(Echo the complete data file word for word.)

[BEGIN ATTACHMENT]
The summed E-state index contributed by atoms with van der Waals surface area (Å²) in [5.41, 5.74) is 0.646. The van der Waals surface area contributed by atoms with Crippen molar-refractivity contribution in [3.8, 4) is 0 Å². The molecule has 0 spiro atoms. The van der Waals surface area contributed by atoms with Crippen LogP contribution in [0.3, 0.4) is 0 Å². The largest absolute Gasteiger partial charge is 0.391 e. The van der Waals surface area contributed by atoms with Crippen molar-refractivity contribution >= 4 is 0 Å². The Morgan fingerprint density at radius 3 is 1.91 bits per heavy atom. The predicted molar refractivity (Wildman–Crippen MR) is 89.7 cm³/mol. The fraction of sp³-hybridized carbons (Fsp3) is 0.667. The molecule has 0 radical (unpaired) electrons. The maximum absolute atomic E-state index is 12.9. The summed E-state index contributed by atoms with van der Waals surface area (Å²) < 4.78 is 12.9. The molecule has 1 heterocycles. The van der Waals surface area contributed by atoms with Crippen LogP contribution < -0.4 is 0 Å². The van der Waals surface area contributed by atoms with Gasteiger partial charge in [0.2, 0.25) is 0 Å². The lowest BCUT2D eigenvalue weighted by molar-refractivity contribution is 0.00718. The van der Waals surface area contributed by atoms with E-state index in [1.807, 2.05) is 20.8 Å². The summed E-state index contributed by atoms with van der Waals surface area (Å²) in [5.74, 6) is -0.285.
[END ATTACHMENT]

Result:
The summed E-state index contributed by atoms with van der Waals surface area (Å²) in [5.41, 5.74) is 0.646. The van der Waals surface area contributed by atoms with Crippen molar-refractivity contribution in [3.8, 4) is 0 Å². The molecule has 0 spiro atoms. The van der Waals surface area contributed by atoms with Crippen LogP contribution in [0.3, 0.4) is 0 Å². The largest absolute Gasteiger partial charge is 0.391 e. The van der Waals surface area contributed by atoms with Crippen molar-refractivity contribution >= 4 is 0 Å². The Morgan fingerprint density at radius 3 is 1.91 bits per heavy atom. The predicted molar refractivity (Wildman–Crippen MR) is 89.7 cm³/mol. The fraction of sp³-hybridized carbons (Fsp3) is 0.667. The molecule has 0 radical (unpaired) electrons. The maximum absolute atomic E-state index is 12.9. The summed E-state index contributed by atoms with van der Waals surface area (Å²) < 4.78 is 12.9. The molecule has 1 heterocycles. The van der Waals surface area contributed by atoms with Crippen LogP contribution < -0.4 is 0 Å². The van der Waals surface area contributed by atoms with Gasteiger partial charge in [0.2, 0.25) is 0 Å². The lowest BCUT2D eigenvalue weighted by molar-refractivity contribution is 0.00718. The van der Waals surface area contributed by atoms with E-state index in [1.807, 2.05) is 20.8 Å². The summed E-state index contributed by atoms with van der Waals surface area (Å²) in [5.74, 6) is -0.285.